Back in the 1960s, when I was directing Shreveport Swim Club workouts at the downtown YMCA pool during the school year and old Municipal Pool during the summer, the first local swimmer who attracted much national attention was Charlie Minder.
He was one of the nation’s top-ranked butterfly swimmers as a senior at Byrd High, and later set a Southwest Conference record in the 200-yard butterfly that stood for 15 years while he was swimming for Southern Methodist University.
In 1964, Charlie and I went to New York City for the national AAU championships, which would also determine the United States qualifiers for the London Olympics. Competing against the nation’s best swimmers, he took third place in the 100-meter butterfly with 1:00.7.
In 1968, we had an 11-12 girls’ 200-yard relay team that was a shoo-in to break the national record for 50-yard pools. But my problem was that we had too many good swimmers. There were five —Alice Ann Jarred, Kim Cunningham, Beth Frazier and the Sayers sisters, Terri and Janis, who finished inches apart any time we had swimoffs, and never in the same order two days in a row. I had to decide which girl wasn’t going to be a member of the record-breaking relay team.
I don’t remember who swam on the relay team, but four of the five girls had a new team (and a new coach) the following year, so I obviously didn’t make all of the parents happy.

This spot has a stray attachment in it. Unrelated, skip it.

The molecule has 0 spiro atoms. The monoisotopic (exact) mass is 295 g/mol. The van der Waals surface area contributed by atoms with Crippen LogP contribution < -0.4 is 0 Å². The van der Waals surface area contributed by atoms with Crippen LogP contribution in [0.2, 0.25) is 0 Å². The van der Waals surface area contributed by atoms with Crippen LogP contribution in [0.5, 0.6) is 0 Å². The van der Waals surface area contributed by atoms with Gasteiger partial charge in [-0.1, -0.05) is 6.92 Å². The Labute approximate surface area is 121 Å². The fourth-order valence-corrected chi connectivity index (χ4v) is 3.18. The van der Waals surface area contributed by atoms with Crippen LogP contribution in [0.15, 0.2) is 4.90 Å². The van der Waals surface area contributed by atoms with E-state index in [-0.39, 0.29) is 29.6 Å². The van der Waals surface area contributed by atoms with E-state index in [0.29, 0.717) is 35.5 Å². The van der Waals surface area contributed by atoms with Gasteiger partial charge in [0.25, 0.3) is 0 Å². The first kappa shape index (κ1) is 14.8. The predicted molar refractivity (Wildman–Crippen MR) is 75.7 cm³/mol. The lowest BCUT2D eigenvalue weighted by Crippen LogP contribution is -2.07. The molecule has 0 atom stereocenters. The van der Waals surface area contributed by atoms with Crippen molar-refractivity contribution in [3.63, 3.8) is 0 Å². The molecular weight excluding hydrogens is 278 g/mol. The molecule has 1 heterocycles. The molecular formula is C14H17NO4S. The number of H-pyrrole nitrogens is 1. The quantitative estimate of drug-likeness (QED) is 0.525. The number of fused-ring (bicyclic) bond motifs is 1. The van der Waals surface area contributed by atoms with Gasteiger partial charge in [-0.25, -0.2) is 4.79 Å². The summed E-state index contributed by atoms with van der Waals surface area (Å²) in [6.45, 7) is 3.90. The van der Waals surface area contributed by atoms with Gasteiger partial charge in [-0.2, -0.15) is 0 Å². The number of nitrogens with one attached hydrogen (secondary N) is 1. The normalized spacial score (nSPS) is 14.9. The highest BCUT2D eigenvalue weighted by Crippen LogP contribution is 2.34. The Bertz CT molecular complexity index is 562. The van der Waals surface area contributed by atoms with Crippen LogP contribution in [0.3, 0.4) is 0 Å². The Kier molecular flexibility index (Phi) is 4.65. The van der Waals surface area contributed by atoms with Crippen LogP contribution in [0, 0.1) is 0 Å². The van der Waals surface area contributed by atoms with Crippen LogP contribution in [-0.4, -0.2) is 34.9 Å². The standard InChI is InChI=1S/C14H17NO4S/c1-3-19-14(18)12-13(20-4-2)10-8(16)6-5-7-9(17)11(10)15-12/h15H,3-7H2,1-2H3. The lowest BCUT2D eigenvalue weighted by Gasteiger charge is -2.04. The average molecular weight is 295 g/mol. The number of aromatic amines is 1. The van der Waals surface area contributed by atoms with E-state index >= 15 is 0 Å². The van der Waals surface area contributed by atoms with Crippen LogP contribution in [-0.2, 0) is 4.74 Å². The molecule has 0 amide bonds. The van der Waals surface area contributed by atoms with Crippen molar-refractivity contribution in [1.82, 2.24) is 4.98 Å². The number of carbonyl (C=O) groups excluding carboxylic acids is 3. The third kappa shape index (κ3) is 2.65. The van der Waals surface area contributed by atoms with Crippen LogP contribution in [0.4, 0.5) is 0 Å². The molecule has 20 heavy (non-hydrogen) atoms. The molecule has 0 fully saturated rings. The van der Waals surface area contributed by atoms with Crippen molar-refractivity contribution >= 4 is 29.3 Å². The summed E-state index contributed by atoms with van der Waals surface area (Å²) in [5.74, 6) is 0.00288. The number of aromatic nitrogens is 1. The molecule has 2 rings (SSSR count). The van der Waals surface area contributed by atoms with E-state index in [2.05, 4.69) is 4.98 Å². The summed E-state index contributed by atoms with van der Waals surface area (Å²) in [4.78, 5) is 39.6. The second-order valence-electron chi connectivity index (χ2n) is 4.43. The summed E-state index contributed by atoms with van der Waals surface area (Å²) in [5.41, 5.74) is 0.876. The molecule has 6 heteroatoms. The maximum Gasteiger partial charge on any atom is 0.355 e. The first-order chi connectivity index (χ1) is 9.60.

It was 100 degrees in the shade, and there was no shade on the deck of Municipal Pool. A house guest of the Kinney Brookings family, who was planning to catch a flight out of Shreveport that evening, volunteered his services as a timer, and spent the next five days in a Shreveport hospital.
One of my swimmers was Kenny Whitaker, whose qualifying time for the 400-yard freestyle was 30 seconds slower than any of the other eight entries. With only eight berths available, everybody figured they knew who wouldn’t get into the finals. But Kenny, swimming with four others in the second heat, stayed with the leaders lap after lap. They were inches apart in the last 20 yards. When they hit the wall, with water splashing everywhere, nobody was sure who was first and who was last.
In Kenny’s case, it didn’t matter. He had cut 45 seconds off his best previous time — an incredible achievement. When I pulled him out of the pool and gave him a bear hug, his heart was pounding so hard, it seemed ready to burst out of his chest.
Nobody in the finals got a louder ovation than Kenny received. But when the verdict from the judges was delivered, he was last. A year later, however, he was first — and he went on to become the state high school champion.
Don’t bother asking me who finished first in that race at Municipal Pool. I don’t know, and don’t care. But I’ll never forget the swimmer who was seeded last.
I coached a few other swimmers who won national championships, but I don’t recall any of them making as much improvement in one race as Kenny Whitaker did on that hot summer day at Municipal Pool.
Jerry Byrd is the former sports editor of the Bossier Press-Tribune and an award-winning columnist. You can contact him by E-mail at firstname.lastname@example.org